This changing and augmenting of work to harness what machines and people do best is what’s leading to new opportunities for HR to reimagine how work gets done. And this is where cognitive computing can help.

Source: Deloitte Consulting LLP

Cognitive computing, which encompasses RPA, machine learning, natural language processing, intelligent automation, and analytics, can help answer critical questions:1

  • Attraction: What are the characteristics of high-performing leaders and how can we hire/promote people like them?
  • Engagement: How does engagement correlate with business metrics?
  • Productivity: What are the characteristics of our most productive employees?
  • Retention: How can we retain top performers?
  • Organizational design: How will redesigning the organizational structure help achieve strategic objectives?
  • Interaction: How effective (e.g., easy, two-way, timely, digital) are interactions between the organization and employees?
  • Development: How effective are our training programs?
  • Location:How can we inform and engage with employees, regardless of their physical location?
  • Roles: How can we support effective use of human capital by shifting effort away from routine tasks?

Ready to start?
These are the kinds of questions that HR must be able to answer to be a valued, strategic partner to the business and a driver of organizational success. Given the complexity of today’s organizations, finding the answers without the help of cognitive technologies may not be feasible or even possible. HR organizations really do need to enter the world of cognitive technologies, and RPA can be a good first step.

In our 2019 Global Human Capital Trends research, RPA was the cognitive technology most in use by our survey respondents, with more than one-third (36 percent) of organizations reporting RPA in use in select functions or extensively across the organization. With RPA, the bots—which are really bits of software—can gather and collate information, analyze and record data, communicate with users, even anticipate outcomes, interacting with applications just as humans would. And RPA can be implemented relatively easily via a desktop or in a virtual environment.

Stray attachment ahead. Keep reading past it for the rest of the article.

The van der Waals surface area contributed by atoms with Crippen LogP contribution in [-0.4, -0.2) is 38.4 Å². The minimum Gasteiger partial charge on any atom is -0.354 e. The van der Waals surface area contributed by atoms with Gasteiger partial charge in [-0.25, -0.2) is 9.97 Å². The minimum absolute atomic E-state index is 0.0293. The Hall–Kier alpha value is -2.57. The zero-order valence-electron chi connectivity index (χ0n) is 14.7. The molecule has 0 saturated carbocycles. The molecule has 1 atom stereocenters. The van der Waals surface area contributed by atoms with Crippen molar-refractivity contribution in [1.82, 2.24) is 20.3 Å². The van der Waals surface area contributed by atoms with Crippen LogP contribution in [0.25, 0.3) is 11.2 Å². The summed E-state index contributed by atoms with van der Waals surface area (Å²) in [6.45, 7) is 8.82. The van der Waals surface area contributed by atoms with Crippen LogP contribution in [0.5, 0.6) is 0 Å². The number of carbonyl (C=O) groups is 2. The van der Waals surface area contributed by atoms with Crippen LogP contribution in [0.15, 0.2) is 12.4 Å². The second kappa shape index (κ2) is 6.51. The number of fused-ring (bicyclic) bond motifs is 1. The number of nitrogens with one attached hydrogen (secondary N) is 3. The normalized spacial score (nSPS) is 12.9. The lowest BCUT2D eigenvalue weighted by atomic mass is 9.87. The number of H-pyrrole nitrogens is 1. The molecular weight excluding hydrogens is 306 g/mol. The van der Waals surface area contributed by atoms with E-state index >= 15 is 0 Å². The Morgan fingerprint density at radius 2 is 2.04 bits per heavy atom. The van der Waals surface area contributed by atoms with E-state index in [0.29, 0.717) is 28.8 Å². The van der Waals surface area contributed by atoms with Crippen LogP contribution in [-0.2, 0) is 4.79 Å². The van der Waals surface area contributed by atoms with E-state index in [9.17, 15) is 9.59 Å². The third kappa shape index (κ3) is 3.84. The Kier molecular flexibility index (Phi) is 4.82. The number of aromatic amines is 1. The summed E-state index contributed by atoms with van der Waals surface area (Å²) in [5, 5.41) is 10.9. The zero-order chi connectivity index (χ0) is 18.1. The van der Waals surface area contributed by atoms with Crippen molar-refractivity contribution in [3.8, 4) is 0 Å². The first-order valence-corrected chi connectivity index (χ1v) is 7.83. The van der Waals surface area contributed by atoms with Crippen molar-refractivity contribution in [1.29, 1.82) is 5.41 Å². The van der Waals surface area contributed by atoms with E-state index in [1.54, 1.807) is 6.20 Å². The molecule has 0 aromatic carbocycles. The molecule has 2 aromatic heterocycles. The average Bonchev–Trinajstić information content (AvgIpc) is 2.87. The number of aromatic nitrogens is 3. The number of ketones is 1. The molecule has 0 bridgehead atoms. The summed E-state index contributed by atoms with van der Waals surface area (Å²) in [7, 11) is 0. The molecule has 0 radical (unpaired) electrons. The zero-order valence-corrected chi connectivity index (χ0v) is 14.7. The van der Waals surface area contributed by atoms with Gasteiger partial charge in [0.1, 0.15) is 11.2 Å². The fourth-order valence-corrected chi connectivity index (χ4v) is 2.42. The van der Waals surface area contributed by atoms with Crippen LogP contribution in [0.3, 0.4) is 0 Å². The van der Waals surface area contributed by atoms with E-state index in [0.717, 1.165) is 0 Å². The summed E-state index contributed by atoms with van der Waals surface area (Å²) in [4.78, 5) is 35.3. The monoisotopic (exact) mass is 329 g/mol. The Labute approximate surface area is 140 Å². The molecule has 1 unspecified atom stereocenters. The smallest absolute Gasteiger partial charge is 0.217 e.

What about fears that bots will take over too many jobs? Our research doesn’t bear out those fears, instead finding that organizations are looking to cognitive to reinforce, not replace, human workers, for things like enhancing existing technologies/processes, helping humans make better decisions, and taking on tedious tasks.2

This short perspective from some of my Deloitte colleagues, available here, gives more insight into how RPA can itself be a game changer by giving HR organizations the capacity to do more with less. And, perhaps even more importantly, RPA can help HR move toward an augmented workforce and build capabilities required to manage other “smart” technologies effectively, including the chatbots we’ll talk about in Part 2 of this series. These enablers are an essential element not only for the future of HR but for the future of the enterprise, the workforce, and how work gets done.

Bryan Coleis vice president, Human Capital as a Service, Deloitte Consulting LLP.

1David Fineman, Marc Solow, “How predictive people analytics are revolutionizing human resources,” Deloitte, 2018,
2Deloitte State of Cognitive Survey. “Bullish on the business value of cognitive.” Deloitte LLP 2017.

Originally published at Capital H blog